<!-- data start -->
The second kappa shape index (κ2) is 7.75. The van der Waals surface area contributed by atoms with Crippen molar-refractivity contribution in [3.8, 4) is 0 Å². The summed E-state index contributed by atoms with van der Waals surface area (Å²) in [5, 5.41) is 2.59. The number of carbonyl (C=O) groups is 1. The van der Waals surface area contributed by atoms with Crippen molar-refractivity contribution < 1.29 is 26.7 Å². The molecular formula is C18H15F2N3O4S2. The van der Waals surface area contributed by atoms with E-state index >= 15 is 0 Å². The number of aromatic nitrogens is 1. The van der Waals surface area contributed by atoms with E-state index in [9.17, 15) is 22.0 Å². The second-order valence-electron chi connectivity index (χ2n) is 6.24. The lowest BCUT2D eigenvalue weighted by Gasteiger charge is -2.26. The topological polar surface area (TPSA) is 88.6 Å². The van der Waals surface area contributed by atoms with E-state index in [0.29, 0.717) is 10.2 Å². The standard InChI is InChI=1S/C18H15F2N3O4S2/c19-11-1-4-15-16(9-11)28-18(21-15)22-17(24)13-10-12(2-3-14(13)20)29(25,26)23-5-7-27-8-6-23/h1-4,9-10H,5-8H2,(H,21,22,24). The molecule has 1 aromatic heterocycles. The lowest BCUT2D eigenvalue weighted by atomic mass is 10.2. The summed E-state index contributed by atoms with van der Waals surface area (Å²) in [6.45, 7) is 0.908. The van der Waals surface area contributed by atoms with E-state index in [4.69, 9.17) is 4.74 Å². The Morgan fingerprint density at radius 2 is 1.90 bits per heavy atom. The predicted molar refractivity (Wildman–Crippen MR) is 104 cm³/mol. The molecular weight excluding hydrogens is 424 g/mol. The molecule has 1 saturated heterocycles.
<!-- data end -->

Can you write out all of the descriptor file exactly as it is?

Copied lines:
The second kappa shape index (κ2) is 7.75. The van der Waals surface area contributed by atoms with Crippen molar-refractivity contribution in [3.8, 4) is 0 Å². The summed E-state index contributed by atoms with van der Waals surface area (Å²) in [5, 5.41) is 2.59. The number of carbonyl (C=O) groups is 1. The van der Waals surface area contributed by atoms with Crippen molar-refractivity contribution < 1.29 is 26.7 Å². The molecular formula is C18H15F2N3O4S2. The van der Waals surface area contributed by atoms with E-state index >= 15 is 0 Å². The number of aromatic nitrogens is 1. The van der Waals surface area contributed by atoms with E-state index in [9.17, 15) is 22.0 Å². The second-order valence-electron chi connectivity index (χ2n) is 6.24. The lowest BCUT2D eigenvalue weighted by Gasteiger charge is -2.26. The topological polar surface area (TPSA) is 88.6 Å². The van der Waals surface area contributed by atoms with E-state index in [0.29, 0.717) is 10.2 Å². The standard InChI is InChI=1S/C18H15F2N3O4S2/c19-11-1-4-15-16(9-11)28-18(21-15)22-17(24)13-10-12(2-3-14(13)20)29(25,26)23-5-7-27-8-6-23/h1-4,9-10H,5-8H2,(H,21,22,24). The molecule has 1 aromatic heterocycles. The lowest BCUT2D eigenvalue weighted by atomic mass is 10.2. The summed E-state index contributed by atoms with van der Waals surface area (Å²) in [6.45, 7) is 0.908. The van der Waals surface area contributed by atoms with E-state index in [4.69, 9.17) is 4.74 Å². The Morgan fingerprint density at radius 2 is 1.90 bits per heavy atom. The predicted molar refractivity (Wildman–Crippen MR) is 104 cm³/mol. The molecular weight excluding hydrogens is 424 g/mol. The molecule has 1 saturated heterocycles.